Is online shopping safe?
Online shopping is generally safe. Security measures have improved considerably since the early days of the Internet, where a lack of encryption and security regulations made Internet shopping risky.
In 2002, a set of ecommerce regulations came into force in the UK that offered greater safety to online consumers. These regulations apply to any online retailer of any size and require the disclosure of various details, including the name of the service provider, the address of the provider, contact details of the business, a registration number, and VAT number. However, there are still some risks.
The risks for online shoppers out there, with fraudulent websites and data leaks remaining a persistent problem. Online consumers are more at risk of accidentally buying fakes or replicas online due to trusting a photograph rather than inspecting the item in real life. Purchasing items that don’t match the description, or goods that are damaged or unsuitable, is also a risk when it comes to making online purchases.
If you are browsing the web using an unsecured Internet connection, such as a free Wi-Fi hotspot in a public place, then try to avoid making any online purchases. Public Wi-Fi is more vulnerable to attack by hackers or malicious software and could put you at an increased risk of fraud, so try to save any retail therapy for a night in.
How to tell if a website is safe?
There are many clues to identify whether a website is safe before making a purchase. Below are the features to be aware of when performing due diligence on ecommerce websites:
Check for a privacy statement
Look out for a privacy statement on any website you are planning to make a purchase from. A privacy statement detailing how the business collects, uses, and protects sensitive financial information should be readily available from any retailer – so if you’re struggling to find one, this could be a bad sign.
Look for an address and phone number
Legitimate retailers almost always have a contact number and physical address visible in the header or footer of the website. If you have any reservations about the legitimacy of a website, copy and paste the address into a search engine to see if the given location is accurate. This is a good indication of a legitimate website, as unreliable sellers will often be online only to avoid detection, or use a fake address.
Does the website accept credit cards?
Credit cards are the safest method of making online purchases, as it’s easier for credit card companies to refund any money lost due to fraud. Websites that don’t accept credit cards should raise a red flag, as it’s often more difficult for fraudulent websites to become certified by credit card companies.
Try to use trusted retailers
If possible, try to buy from retailers you have heard of, especially those with a reputation for customer service. If you’re looking for a specialist item that is only available on an independent website, be as diligent as possible before handing over any financial information.
Frequent spelling or grammatical errors in the product descriptions or website copy can be a good indication as to the quality of a website. Websites that appear to be written in broken English should be avoided, as well as websites that don’t include unique photographs of the product, the ability to leave reviews, or an advertised returns policy.
Be suspicious of deals that are “too good to be true”
The adage that if something seems too good to be true, then it probably is, rings true when it comes to ecommerce safety. Be cautious of any website that appears to be selling well-known brands or designer items for considerably less than the retail price. If you discover a website that stocks popular items for very low prices, there’s a risk you’re handing over money for fakes or replicas.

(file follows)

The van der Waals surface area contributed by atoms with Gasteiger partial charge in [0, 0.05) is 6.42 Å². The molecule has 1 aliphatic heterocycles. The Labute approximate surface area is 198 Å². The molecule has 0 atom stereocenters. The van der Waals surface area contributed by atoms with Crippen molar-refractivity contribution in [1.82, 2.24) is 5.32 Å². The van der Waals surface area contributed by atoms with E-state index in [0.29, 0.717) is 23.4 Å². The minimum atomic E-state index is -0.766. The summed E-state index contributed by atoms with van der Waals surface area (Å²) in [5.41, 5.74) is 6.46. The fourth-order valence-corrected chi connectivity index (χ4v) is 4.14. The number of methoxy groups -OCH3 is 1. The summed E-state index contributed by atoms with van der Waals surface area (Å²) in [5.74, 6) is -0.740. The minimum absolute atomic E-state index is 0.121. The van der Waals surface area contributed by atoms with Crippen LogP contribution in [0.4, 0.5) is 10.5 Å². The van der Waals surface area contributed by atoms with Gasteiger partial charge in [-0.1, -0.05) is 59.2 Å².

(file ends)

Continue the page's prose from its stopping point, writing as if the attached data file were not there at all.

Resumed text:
Common sense is usually enough to avoid being misled by these pitfalls. We’d also recommend searching for the same item at different retailers to give you an impression of the average price.
Look for a certificate of authentication
Legitimate ecommerce websites will often have a “trust mark” on the footer, header, or checkout pages on the website. These marks are accreditations from Internet security bodies (such as Norton, McAfee, TRUSTe, Trustwave), and should give an indication that this website is trustworthy.
Some fraudulent websites may attempt to deceive users by including similar trust marks on their website. To ensure the logos are legitimate, try clicking on them – if the trust symbols are authentic, you should be taken to another website that explains the accreditation and what it means.
Check for an SSL Certificate
An SSL Certificate is also a good indicator of trust and legitimacy on a website. There are two easy methods of determining whether a website has SSL certification. Firstly, an icon of a locked padlock should be present in the URL bar at the top of your web browser. Another method of identifying a website with an SSL Certification is the domain name:
- Secure websites begin with: https://
- Unsecured websites begin with: http://
What is an SSL Certificate?
An SSL (secure sockets layer) is an encryption method that all online retailers who deal with credit or debit card details must have. An SSL encryption stops hackers from accessing your personal or financial information, ensuring your details are secure and safe.
Check out the reviews
While these tips can give you practical visual clues to look out for, reviews and personal accounts from other users are an excellent way of staying safe while shopping online. Websites like Trustpilot can be a useful resource when looking for further information about a website you haven’t used before – it’s a great place to read reviews and personal experiences concerning a huge variety of Internet retailers.
Find out more safely browsing online by reading our ‘what is internet safety‘ guide.